It used to be that the chances of seeing the Oscar-nominated short films—both live action and animated—were somewhere between slim and nil. In recent years, however, the films have become more and more available, usually showcased in collected form like the ones that open this Friday at The Carolina. The films are in two sets of five nominees each: Live action is represented by The Confession, The Crush, God of Love, Na Wewe and Wish 143; animation is covered by Day & Night, Let’s Pollute, The Gruffalo, Madagascar: A Journey Diary and The Lost Thing. It’s a solid package of entertainment, though by the very nature of a compilation, it’s on the uneven side.
The live-action short film hasn’t been a staple of the movies since the 1940s, but the form has remained the traditional calling card and training ground for filmmakers ever since. However, advances in video technology have made it possible for just about anybody to turn out a decent-looking feature, making the short film something of an endangered species. That’s too bad. And it’s too bad for more reasons than the demise of a particular art form, because there’s a difference between being technically and financially able to make a feature and being creatively capable to tackle a project of that length. (Try judging a film festival and you’ll see what I mean.) It’s a good deal more of an accomplishment to turn out a finely crafted 20-minute film than a mediocre two-hour one. At least four of the five entries here attest to that.
The first film in the set is a British entry, The Confession, and it’s also one of the weaker ones. It tells the story of a young boy, Sam (Lewis Howlett), who is worried that he can’t be a “proper Catholic” if he doesn’t have anything to confess at his first confession. When a friend (Joe Eales) of his comes up with a plan to get Sam a proper sin, it leads to tragedy. The problem with the film—apart from its unrelenting grimness—is that it wants to be more than it is, straining for a profundity that comes across simply contrived and a little bit cynical. The remaining four entries work better.
The Crush is from Ireland, and while it’s essentially a one-joke affair, it has the wit to keep it short, so that it doesn’t outstay its welcome. That can’t quite be said of the American entry God of Love, which is also essentially a one-joke film, but it skirts the problem with gorgeous black-and-white cinematography and an eclectic and savvy musical track, including a very clever use of the old Billy Rose-Lee David standard “Tonight You Belong to Me.” The French film Na Wewe provides an unusual, humanist and curiously humorous take on the topic of genocide, involving an incident with a stopped bus and the attempt of a Hutu militia to sort out who is Hutu and who is Tutsi among the passengers.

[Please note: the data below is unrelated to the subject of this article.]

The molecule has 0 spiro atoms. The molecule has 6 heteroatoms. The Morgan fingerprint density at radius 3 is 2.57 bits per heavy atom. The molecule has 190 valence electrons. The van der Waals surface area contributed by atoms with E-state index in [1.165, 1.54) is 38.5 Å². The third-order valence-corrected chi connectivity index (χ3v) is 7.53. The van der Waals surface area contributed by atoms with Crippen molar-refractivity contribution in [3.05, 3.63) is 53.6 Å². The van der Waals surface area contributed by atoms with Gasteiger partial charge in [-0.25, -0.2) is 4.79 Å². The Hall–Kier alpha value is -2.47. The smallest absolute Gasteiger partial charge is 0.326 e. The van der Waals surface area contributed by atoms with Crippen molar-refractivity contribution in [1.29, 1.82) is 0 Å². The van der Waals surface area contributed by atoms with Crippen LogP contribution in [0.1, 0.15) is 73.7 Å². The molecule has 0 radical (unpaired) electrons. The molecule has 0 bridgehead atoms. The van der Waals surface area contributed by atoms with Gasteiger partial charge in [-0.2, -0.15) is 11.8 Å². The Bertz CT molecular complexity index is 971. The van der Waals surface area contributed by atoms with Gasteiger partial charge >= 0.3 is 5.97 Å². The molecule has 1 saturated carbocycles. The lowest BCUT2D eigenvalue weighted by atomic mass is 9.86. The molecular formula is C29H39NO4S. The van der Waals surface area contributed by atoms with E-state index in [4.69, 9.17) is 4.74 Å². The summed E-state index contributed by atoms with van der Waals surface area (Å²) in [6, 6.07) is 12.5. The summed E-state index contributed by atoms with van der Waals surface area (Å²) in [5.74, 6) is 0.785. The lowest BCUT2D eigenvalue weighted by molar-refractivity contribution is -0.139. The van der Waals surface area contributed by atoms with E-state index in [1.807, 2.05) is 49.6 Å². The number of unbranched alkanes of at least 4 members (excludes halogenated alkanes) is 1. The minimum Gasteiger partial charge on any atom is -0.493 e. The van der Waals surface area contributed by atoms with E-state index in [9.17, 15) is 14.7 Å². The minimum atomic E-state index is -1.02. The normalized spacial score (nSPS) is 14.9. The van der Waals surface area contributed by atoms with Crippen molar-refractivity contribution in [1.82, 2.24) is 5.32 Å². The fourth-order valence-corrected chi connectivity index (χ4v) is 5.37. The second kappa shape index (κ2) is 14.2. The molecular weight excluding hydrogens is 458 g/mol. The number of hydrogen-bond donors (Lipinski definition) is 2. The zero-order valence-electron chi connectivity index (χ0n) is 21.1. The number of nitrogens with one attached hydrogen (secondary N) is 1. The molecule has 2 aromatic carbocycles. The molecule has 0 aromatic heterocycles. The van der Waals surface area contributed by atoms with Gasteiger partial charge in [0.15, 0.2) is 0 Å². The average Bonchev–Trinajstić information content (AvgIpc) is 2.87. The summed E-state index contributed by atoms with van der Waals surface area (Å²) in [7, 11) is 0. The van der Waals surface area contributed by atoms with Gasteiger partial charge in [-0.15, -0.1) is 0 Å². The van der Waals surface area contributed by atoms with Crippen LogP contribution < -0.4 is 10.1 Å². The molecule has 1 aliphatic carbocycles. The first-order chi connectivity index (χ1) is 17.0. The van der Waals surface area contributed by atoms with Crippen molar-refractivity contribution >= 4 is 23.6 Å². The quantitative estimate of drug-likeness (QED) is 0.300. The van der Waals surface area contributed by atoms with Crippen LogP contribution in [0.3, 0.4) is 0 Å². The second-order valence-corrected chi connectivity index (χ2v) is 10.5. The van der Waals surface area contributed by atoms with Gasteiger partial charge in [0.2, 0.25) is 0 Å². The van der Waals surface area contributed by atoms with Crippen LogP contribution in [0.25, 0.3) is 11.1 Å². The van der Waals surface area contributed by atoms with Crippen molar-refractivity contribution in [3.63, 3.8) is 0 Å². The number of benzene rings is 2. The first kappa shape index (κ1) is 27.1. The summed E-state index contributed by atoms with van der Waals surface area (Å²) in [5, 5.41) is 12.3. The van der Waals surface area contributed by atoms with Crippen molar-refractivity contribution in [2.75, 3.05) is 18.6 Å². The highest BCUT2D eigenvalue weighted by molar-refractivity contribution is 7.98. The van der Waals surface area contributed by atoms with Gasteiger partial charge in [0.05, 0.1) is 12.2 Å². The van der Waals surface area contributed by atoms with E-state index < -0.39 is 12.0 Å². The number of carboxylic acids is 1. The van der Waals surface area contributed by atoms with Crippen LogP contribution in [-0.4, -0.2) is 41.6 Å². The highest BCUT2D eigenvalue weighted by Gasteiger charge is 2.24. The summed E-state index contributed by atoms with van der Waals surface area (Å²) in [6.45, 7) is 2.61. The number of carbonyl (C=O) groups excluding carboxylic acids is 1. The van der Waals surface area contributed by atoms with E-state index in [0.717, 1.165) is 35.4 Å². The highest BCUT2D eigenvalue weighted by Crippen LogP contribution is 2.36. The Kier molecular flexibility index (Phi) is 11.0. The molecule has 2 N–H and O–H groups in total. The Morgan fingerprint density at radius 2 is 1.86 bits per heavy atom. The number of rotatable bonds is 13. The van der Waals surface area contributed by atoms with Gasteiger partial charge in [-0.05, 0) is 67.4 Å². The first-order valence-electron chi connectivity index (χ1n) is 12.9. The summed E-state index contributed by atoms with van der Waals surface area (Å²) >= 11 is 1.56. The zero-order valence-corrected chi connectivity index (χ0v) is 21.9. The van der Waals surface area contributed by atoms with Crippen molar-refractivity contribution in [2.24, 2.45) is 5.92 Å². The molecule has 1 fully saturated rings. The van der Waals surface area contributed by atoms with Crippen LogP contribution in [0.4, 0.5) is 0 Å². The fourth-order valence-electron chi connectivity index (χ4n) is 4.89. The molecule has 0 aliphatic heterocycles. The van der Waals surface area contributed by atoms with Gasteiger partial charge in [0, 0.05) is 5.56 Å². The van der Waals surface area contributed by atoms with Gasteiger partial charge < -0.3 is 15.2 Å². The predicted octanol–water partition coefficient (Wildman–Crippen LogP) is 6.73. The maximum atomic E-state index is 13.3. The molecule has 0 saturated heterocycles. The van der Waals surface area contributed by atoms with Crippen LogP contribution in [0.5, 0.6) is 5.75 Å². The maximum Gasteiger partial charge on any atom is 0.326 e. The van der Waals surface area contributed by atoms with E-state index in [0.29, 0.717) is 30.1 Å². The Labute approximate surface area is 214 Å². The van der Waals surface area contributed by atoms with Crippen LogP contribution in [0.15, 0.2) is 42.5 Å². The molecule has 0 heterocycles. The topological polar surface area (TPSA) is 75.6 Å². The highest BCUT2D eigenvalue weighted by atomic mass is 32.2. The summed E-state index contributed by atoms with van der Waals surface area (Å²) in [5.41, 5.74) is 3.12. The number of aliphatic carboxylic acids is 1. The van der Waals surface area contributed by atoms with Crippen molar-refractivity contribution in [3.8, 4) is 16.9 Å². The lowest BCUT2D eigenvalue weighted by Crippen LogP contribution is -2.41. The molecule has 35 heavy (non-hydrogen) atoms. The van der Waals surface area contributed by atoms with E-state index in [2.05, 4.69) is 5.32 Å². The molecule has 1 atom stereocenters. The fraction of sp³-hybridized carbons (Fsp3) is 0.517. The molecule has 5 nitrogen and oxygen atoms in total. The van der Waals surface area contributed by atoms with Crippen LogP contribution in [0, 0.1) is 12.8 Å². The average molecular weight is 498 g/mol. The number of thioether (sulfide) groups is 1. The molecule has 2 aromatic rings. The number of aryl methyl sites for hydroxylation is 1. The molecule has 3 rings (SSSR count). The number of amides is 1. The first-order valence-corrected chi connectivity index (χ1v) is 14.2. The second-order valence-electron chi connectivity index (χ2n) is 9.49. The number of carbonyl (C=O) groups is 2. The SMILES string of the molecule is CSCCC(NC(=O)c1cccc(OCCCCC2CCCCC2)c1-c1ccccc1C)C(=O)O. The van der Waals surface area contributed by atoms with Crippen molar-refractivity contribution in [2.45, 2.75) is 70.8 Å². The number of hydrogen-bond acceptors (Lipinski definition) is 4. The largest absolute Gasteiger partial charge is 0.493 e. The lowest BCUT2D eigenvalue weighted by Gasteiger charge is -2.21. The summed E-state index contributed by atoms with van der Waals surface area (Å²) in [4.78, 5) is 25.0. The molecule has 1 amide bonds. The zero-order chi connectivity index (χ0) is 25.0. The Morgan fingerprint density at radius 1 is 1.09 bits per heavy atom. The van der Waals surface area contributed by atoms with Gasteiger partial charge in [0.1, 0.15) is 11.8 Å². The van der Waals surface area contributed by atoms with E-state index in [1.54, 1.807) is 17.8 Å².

Best of the lot for me is a bittersweet comedy, Wish 143, an entry from Northern Ireland about a young man (Oliver Arundale) dying of cancer whose only wish is not to die without ever having had sex. It’s a wish that, as you might guess, is outside the realm of the UK version of the “Make a Wish” foundation’s mandate, and which doesn’t sit all that well with his priest (Jim Carter), either. How this plays out is both funny and sad, and it’s also how Wish 143 actually attains that profundity that The Confession aimed for and didn’t quite hit.
The animated shorts are more of a mixed bag. The biggest surprise—for me at least—was how slight and almost average the Pixar entry Day & Night was. It’s not that the work is bad, and it’s not for lack of a worthy theme. It’s simply that Day & Night is nothing special—and nothing special isn’t what one expects from that particular source. More charming—and blessed with a first-rate voice cast including Helena Bonham Carter, Tom Wilkinson, John Hurt and Robbie Coltrane—is the BBC’s The Gruffalo, though it’s hardly going to surprise anyone whether or not they’re familiar with the children’s book.
Let’s Pollute is an amusing but slight little film that satirically purports to endorse polluting and conspicuous consumption in the style of an old instructional film. It’s the sort of film that crops up about once a year and offers nothing really fresh—either in content or execution. Still, I preferred it to the French film Madagascar: A Journey Diary. It’s a terrific-looking film—some of the 3D animation is absolutely stunning—but the story, to the degree there is one, is meandering and largely without point.
Best of all is the Australian The Lost Thing. This is an extremely stylish work done in a sort of steampunk mode. The story recalls the old Phil Harris novelty song “The Thing,” which recounts the travails of a man who fishes a box out of the sea and discovers an indescribable “thing” that no one wants and the possession of which makes him a pariah. In the film, a boy finds himself playing with an unlikely—and frankly rather unlovely—companion that seems to be part machine and part sea monster on the beach. At day’s end, no one comes for it and so he takes it home with him, much to his parents’ dismay. The film cleverly follows his attempts to find a place for it. It’s a winner all the way through.